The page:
The report notes that governments are only just beginning to take a decisive role in developing sustainable, economically successful tourism. And that strong partnerships between government, industry, labour and civil society actors are needed to catalyse meaningful networking processes, workable policies and logical planning and development.

Building on the report findings, UNEP Deputy Executive Director Shafqat Kakakhel urged the tourism industry leaders to:

  • Build on the dialogue with UNEP, non-governmental organisations and other partners initiated during the production of the reports, and in particularly through the Tour Operators Initiative for Sustainable Tourism Development;

  • Develop, promote and implement codes of conduct and standards which take account of the environment;

  • Push for the integration of sustainable travel and tourism into government policies;

  • Inform travellers and employees on sustainable tourism;

  • Encourage all actors in the sector to practice corporate social responsibility;

  • Use the Global Reporting Initiative guidelines to report on environmental performance, and to adopt initiatives such as eco-labeling and quantified targets for improvement of environmental performance such as energy efficiency, water consumption and carbon emissions;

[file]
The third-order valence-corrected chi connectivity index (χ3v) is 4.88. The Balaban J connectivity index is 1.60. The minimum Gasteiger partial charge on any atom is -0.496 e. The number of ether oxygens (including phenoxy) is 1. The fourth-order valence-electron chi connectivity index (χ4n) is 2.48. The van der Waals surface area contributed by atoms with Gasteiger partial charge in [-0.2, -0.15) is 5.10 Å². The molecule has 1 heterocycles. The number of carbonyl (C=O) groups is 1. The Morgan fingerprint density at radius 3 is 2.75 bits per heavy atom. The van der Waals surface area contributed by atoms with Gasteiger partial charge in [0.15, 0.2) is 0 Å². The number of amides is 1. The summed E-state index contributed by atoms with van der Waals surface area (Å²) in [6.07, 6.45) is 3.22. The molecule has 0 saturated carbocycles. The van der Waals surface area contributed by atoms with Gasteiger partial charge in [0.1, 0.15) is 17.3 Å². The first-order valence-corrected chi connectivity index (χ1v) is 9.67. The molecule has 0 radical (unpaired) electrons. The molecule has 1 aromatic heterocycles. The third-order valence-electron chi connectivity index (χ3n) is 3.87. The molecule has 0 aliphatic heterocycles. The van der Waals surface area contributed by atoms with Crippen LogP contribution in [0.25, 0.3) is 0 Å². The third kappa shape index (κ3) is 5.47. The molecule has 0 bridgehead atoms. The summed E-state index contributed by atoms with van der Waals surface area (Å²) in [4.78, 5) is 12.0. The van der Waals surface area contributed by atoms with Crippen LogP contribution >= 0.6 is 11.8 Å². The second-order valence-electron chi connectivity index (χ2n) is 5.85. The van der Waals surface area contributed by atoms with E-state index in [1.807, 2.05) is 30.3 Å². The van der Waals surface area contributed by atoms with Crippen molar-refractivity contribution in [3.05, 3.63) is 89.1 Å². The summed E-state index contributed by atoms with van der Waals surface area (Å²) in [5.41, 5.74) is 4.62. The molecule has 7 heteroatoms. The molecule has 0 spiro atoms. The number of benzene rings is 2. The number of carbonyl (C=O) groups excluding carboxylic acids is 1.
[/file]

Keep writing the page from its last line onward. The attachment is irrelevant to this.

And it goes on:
• Develop schemes to share benefits of the tourism with local populations and help development local entrepreneurs, such as through supply chain management;

  • Carry out environmental impact assessment studies for all new tourism projects;

  • Work with government to expand schemes for the establishment of economic incentives related to tourism and the environment, such as fees on cruises to help maintain national parks, or visitor payback mechanisms for local conservation projects.

Ms Aloisi de Larderel said that other sectors covered in the UNEP analysis also had an important role to play in helping develop sustainable tourism.

"These include the waste, water and energy industries, through the development of technologies and systems, such as small scale water treatment, rain water harvesting, small scale waste disposal and recycling, and decentralised renewable energy sources.

"The US$ 300 billion advertising industry also has a crucial role in shaping the expectations and behaviours of tourists and consumers," she said.

All the sector reports highlight the crucial role of governments, in combining regulatory, economic and voluntary instruments, in spurring social and technological innovation, and in ensuring that laggard or negligent companies do not benefit at the expense of those investing in best practices.


Editor notes:
Industry Success Stories

At the meeting, speakers gave examples of sustainability initiatives occurring within the tourism sector, including:

· Mr Martin Brackenbury, Chairman, World Tourism Organisation Business Council